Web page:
Chris Burns, 68, became a United fan as a 10-year-old and remembers seeing Sir Bobby in the World Cup semi-final in 1966. These days a season ticket holder in the Stretford End, Mrs Byrne even named her son, now 36, Charlton as a tribute to her hero.
‘I said I’m going to grow up and have a son and call him Charlton, and I did,’ an emotional Mrs Byrne said.
She said he captured her imagination as a schoolgirl because of how he went on to success despite losing so many teammates in the Munich Disaster of 1958.
Growing up in Royal Tunbridge Wells, she first came to watch United in 1969 when her father brought her on the train.
Among her treasured mementoes is a picture of her son Charlton meeting his namesake in the 1990s.
Mrs Byrne, who later moved to Manchester to work for the civil service and now lives in St Helens, added: ‘I’ve met Sir Bobby several times. In more recent years, we’d wait outside the directors’ box for him to arrive with his wife Norma, you’d smile at him, he’d put out his hand and you’d shake his hand and say I hope you’re doing well.
‘Norma would say, thank you, he’s doing OK, because he didn’t always answer.’
Sir Bobby was remembered as an ‘absolute gentleman,’ according to another devoted fan, Frank Worsley, 72.
Mr Worsley was among the crowd at Wembley when United beat Benfica 4-1 to become the first English club to win the European Cup in 1968 – when Sir Bobby Charlton scored twice.
He said: ‘That match, I’ll never forget. I bought a video of it and I still play it over and over again.’
Mr Worsley, a retired maintenance engineer whose company worked on redevelopment of Old Trafford in the 1990s, was among 200 fans chosen by the club to attend fellow United legend George Best’s funeral in 2005.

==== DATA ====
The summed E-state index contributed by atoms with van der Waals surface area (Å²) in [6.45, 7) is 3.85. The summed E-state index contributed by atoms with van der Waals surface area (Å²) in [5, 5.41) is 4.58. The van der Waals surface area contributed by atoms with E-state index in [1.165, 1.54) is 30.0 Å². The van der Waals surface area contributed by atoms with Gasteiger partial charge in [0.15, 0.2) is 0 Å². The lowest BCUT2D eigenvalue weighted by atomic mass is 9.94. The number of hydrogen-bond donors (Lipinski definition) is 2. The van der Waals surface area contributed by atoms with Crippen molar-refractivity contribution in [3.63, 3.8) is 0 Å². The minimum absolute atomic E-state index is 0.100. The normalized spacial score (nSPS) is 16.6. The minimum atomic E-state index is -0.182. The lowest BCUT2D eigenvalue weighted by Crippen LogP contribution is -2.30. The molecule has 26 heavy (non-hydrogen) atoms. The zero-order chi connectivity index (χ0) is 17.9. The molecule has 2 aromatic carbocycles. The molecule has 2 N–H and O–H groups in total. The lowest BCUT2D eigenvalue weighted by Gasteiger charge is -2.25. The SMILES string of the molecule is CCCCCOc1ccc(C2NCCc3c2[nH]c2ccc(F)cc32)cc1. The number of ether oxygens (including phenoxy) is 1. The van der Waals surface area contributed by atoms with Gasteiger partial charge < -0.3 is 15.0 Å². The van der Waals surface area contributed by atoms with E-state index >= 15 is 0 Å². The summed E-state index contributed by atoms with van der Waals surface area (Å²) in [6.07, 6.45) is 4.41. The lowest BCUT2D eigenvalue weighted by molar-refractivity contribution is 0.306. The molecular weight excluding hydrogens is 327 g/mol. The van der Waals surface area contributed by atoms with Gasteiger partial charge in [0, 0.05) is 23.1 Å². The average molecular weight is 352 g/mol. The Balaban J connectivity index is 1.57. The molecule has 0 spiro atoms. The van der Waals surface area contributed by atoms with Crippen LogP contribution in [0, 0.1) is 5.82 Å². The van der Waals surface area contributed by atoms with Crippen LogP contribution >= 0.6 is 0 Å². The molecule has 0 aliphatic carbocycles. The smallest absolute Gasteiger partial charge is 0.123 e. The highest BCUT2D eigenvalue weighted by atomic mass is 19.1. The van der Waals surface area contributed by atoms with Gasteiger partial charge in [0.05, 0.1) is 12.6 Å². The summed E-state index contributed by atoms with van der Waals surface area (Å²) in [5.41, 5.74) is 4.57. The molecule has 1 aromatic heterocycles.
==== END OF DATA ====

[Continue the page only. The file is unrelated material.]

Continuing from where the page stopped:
He said: ‘I just had to come today and pay my respects to Sir Bobby. He was a great ambassador for the club.’
Another fan with memories of the club’s great European triumph 55 years ago was Steve Bolton, 65.
The retired management consultant, of Knutsford, Cheshire, said: ‘I’m here to pay my respects to a great, great man.
‘He was the sweetest striker of a football I’ve ever seen.’
Mr Bolton, who has more recent memories of Sir Bobby doffing his trilby hat when he said hello to him in the supermarket, added: ‘He almost never got booked, he was a gentleman on and off the pitch, a legend – simple as that.’
For Mike Warburton, 69, from Stockport, who was at Old Trafford yesterday with his wife Christine, 67, and friend Mike Goddard, also 69, he ‘was the club’.
Mr Warburton said: ‘He was loved not only by fans of United but fans of many other clubs.’
Remembering his talent on the pitch, Mr Goddard recalled Sir Bobby scoring ‘two screamers that stand out to this day’, against Arsenal in 1965 and Tottenham in the Charity Shield.
Mrs Warburton added: ‘I always think he was driven by a bit of survivors’ guilt at having survived Munich. I think that fired him on. He was a total gentleman and an excellent player.’
A large police presence was visible in Manchester City centre on Monday morning.
The service at the cathedral will be led by Canon Nigel Ashworth and feature eulogies by family members and the club. It will remain private and won’t be filmed.
The great and the good of the football world will be among an expected 1,000 guests with United inviting representatives from every Premier League club.
Governing body chiefs, including Alison Brittain, chairman of the Premier League, Aleksander Ceferin, UEFA’s president as well as former presidents and directors of Manchester United were also in attendance.
It is expected every club will send a senior official to pay their respects to one of the best footballers England has ever produced.
Every living United captain has been invited to the service, alongside prominent former players including the Class of 92.
The club’s unpopular owners, the Glazer family, will also stay away amid fears of abuse from fans.
Other greats from the world of sport, including former Olympic champion Daley Thompson, are also expected.
Leading tributes today was Sir Bobby’s only surviving sibling, Tommy Charlton, who declared: ‘He was an icon to me but he was my big brother’, ahead of his funeral this afternoon.